Highlights of Singapore Budget 2018

imagesThe Singapore Budget 2018 was presented by FM Heng Swee Keat. Singapore’s GDP has seen a steady increase by 3.6 per cent – up from the 2.4 per cent in 2016. Productivity and real median income also increased last year. For the next fiscal year, key measures focused on developing an innovative economy, a smart and green city, a caring and cohesive society, and a fiscally sustainable future were announced.

Following are the highlights of the Budget announcements:

  1. GST will increase to 9% from existing 7%

It is over a decade that the GST rates have not undergone a change in Singapore. It stayed constant at 7%. Now, it has been announced that GST rates will be increased by 2%. The increased GST will be implemented sometime from 2021 to 2025.The timing of the raised GST will depend on the state of the economy, how much expenditures grow, and how buoyant existing taxes are, said FM Heng. To help lower-income households cope, the permanent GST voucher scheme will be topped up by $2 billion. Currently, $800 million is given out a year. GST on publicly subsidised education and healthcare will continue to be absorbed.


  1. E-Services GST to be introduced

From Jan 1, 2020, digital services from overseas suppliers will be taxed, even if they do not have a physical presence in Singapore. Some examples of imported services include music and video streaming, apps, listing fees on electronic marketplaces, software, and online subscription fees. The GST will also cover imported services for businesses here, such as marketing, accounting, IT and management services. However, the move will not affect e-commerce for goods.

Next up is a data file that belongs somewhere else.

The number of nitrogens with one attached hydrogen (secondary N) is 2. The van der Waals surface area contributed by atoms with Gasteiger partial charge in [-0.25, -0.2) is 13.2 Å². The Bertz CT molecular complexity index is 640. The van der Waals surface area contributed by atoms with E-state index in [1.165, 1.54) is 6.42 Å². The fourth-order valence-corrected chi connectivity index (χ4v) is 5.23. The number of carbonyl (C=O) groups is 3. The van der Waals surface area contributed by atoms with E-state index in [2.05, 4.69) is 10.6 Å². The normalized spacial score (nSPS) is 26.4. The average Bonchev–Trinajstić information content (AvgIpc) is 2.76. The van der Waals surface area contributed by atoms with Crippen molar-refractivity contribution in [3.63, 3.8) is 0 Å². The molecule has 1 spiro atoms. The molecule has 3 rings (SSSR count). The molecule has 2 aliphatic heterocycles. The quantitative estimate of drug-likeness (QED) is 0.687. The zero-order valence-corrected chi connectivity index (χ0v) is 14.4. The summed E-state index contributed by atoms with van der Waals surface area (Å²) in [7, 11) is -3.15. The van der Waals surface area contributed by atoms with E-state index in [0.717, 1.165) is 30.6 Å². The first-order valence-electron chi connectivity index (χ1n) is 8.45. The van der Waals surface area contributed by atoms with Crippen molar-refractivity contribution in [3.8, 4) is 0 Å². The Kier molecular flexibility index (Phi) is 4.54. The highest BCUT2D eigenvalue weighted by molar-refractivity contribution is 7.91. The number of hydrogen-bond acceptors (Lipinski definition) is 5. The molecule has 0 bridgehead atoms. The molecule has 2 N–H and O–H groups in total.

1. Help for households

Apart from the permanent GST voucher scheme being topped by $2 billion, other announcements for households also include increased Proximity Housing Grants for families and singles, and the extension of Service and Conservancy Charges rebate for another year.

  1. Buyer’s stamp duty rates for residential properties to increase

The top marginal Buyer’s Stamp Duty (BSD) will increase from 3 per cent to 4 per cent. The new top marginal rate will apply to the portion of residential property value which is in excess of $1 million. The change will apply to all residential properties acquired from Tuesday (Feb 20), he added. Rates for non-residential properties remain unchanged at 1 per cent to 3 per cent.


  1. Extended measures to help businesses with costs

The Wage Credit Scheme, which helps co-fund wage increases for Singaporean employees up to a gross monthly wage of $4,000, will be extended for another three years. More than $800 million will be paid out to more than 90,000 firms, for wage increases for more than 600,000 employees. Rebates under the Corporate Income Tax scheme will also rose from 20 to 40 per cent this year. The cap will be raised from $10,000 to $15,000. The scheme will also be extended to next year, where firms will receive 20 per cent rebate capped at $10,000.


  1. Foreign worker levy increases to be deferred

The earlier-announced increases in Foreign Worker Levy rates will be deferred for the marine shipyard and process sectors, which still face weakness.           There will be no changes in the increases in rates for all other sectors.


  1. New Enterprise Development Grant